The US Import and Export Price Indexes are monthly measurements of the average changes in prices of goods and services that are imported or exported. The data comes from surveys of both importers and exporters in the United States. The merchandise price indexes are published using three classification systems. Items are classified by end use according to the Bureau of Economic Analysis Classification System, by industry according to the North American Industry Classification System (NAICS), and by product category according to the Harmonized System (HS). Import prices are based on US dollar prices paid by the US importer, and can either include or not include the costs of shipping to a US port, depending on the practices of the individual industry. For exports, the prices used are generally either “free alongside ship” (f.a.s.) factory or “free on board” (f.o.b.) transaction prices which means that they are priced prior to including the cost of shipping to the foreign country. The indices are set so that they use a base year of 2000=100 where possible.
According to the BLS, prices for US imports were unchanged in December, following declines of 0.9 percent in November and 0.6 percent in October. In December, higher fuel prices offset declining nonfuel prices. U.S. export prices advanced 0.4 percent in December, after edging up 0.1 percent the previous month. Fuel prices are particularly important since they represent about one-fifth of total imports by value. The price of most imported products except for foods fell over the course of the year, while the overall prices of most exports were flat. Interestingly, export prices for food and agricultural products fell dramatically last year.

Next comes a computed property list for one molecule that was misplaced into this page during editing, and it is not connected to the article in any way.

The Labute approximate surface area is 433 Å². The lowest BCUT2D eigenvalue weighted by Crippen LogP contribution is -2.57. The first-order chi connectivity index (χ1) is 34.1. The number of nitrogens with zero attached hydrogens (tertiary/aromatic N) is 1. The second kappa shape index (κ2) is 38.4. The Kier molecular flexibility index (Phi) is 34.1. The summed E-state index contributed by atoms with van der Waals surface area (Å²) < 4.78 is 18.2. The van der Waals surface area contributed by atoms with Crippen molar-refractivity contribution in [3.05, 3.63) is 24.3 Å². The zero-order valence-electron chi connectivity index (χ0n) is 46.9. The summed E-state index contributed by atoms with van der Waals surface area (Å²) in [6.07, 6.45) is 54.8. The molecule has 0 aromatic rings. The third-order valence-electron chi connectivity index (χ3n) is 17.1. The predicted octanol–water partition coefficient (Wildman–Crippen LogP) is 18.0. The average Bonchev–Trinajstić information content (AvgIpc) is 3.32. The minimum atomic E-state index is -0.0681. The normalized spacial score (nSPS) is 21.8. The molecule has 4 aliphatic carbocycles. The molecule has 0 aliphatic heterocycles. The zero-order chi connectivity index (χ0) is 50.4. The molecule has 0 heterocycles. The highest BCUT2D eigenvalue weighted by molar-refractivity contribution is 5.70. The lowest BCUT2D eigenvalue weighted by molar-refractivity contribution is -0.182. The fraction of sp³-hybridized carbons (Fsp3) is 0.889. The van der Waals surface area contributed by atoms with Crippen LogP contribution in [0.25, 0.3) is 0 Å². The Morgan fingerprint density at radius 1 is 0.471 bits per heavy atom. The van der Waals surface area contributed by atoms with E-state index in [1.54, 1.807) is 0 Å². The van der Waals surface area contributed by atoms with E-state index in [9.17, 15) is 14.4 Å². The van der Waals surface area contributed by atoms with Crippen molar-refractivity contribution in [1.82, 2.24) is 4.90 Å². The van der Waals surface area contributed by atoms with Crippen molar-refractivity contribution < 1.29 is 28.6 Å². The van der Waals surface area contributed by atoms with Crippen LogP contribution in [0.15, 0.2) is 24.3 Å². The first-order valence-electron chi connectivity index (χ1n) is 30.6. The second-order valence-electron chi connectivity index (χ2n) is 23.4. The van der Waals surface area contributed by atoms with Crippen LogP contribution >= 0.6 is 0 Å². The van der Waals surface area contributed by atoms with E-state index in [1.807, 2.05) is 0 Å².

The differences in the price indexes for exports versus imports are due to the fact that the United States is still fairly dependent on the import of commodity products (particularly oil). The demand for these products is fairly inelastic in the short term (you have to heat your house), while the products that it exports be they higher end foodstuffs, or industrial equipment, are more dependent on economic cycles. The American economy is actually growing faster than the rest of the world right now, so world demand for commodities has been fairly weak. This has kept a lid on overall import prices in the short term. On the other hand, the weak world economy keeps a lid on overall US export prices since the demand for products like aircraft, industrial equipment and beef is not strong. Exporters cannot increase margins and continue to keep markets. This should turn around as the world economy strengthens; however, this same strengthening will force up prices of commodity products in dollar terms as well.
This dichotomy between import and export prices will grow if, as they have telegraphed, the Board of Governors of the Federal Reserve decides to start to rein in the loose monetary policy. This will begin to strengthen the dollar relative to other currencies, continuing to hold down import prices, while raising prices on exports.
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